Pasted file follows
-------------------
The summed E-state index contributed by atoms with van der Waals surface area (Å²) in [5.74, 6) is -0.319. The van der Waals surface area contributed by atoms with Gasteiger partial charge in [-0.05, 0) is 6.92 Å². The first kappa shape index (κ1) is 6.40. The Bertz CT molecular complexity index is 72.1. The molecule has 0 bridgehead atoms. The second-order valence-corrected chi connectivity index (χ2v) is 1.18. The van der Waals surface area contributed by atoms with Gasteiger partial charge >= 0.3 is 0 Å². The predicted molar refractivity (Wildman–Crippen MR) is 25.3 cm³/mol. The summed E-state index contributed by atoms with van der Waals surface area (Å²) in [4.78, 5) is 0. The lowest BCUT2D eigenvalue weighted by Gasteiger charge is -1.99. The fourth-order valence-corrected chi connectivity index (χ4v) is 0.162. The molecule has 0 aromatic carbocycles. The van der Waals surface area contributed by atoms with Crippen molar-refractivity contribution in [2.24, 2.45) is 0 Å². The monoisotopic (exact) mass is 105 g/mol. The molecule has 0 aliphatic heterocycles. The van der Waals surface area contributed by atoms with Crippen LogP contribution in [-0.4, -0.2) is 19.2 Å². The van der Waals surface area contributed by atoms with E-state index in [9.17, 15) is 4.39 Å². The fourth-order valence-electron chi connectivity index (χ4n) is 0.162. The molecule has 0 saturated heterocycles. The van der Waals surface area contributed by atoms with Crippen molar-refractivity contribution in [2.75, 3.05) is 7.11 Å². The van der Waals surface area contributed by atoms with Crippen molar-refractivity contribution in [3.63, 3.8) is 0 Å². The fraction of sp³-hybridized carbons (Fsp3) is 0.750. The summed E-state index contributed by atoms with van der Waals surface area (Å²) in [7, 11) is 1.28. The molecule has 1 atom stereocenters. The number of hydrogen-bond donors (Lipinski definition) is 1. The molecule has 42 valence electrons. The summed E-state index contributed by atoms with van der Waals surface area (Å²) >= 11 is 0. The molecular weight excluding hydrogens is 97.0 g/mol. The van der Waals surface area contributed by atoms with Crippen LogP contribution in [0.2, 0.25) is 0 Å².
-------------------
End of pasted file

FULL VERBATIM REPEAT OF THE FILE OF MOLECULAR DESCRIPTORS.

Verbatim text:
The summed E-state index contributed by atoms with van der Waals surface area (Å²) in [5.74, 6) is -0.319. The van der Waals surface area contributed by atoms with Gasteiger partial charge in [-0.05, 0) is 6.92 Å². The first kappa shape index (κ1) is 6.40. The Bertz CT molecular complexity index is 72.1. The molecule has 0 bridgehead atoms. The second-order valence-corrected chi connectivity index (χ2v) is 1.18. The van der Waals surface area contributed by atoms with Gasteiger partial charge >= 0.3 is 0 Å². The predicted molar refractivity (Wildman–Crippen MR) is 25.3 cm³/mol. The summed E-state index contributed by atoms with van der Waals surface area (Å²) in [4.78, 5) is 0. The lowest BCUT2D eigenvalue weighted by Gasteiger charge is -1.99. The fourth-order valence-corrected chi connectivity index (χ4v) is 0.162. The molecule has 0 aromatic carbocycles. The van der Waals surface area contributed by atoms with Crippen molar-refractivity contribution in [2.24, 2.45) is 0 Å². The monoisotopic (exact) mass is 105 g/mol. The molecule has 0 aliphatic heterocycles. The van der Waals surface area contributed by atoms with Crippen LogP contribution in [-0.4, -0.2) is 19.2 Å². The van der Waals surface area contributed by atoms with E-state index in [9.17, 15) is 4.39 Å². The fourth-order valence-electron chi connectivity index (χ4n) is 0.162. The molecule has 0 saturated heterocycles. The van der Waals surface area contributed by atoms with Crippen molar-refractivity contribution in [2.75, 3.05) is 7.11 Å². The van der Waals surface area contributed by atoms with Crippen molar-refractivity contribution in [3.63, 3.8) is 0 Å². The fraction of sp³-hybridized carbons (Fsp3) is 0.750. The summed E-state index contributed by atoms with van der Waals surface area (Å²) in [7, 11) is 1.28. The molecule has 1 atom stereocenters. The number of hydrogen-bond donors (Lipinski definition) is 1. The molecule has 42 valence electrons. The summed E-state index contributed by atoms with van der Waals surface area (Å²) >= 11 is 0. The molecular weight excluding hydrogens is 97.0 g/mol. The van der Waals surface area contributed by atoms with Crippen LogP contribution in [0.2, 0.25) is 0 Å².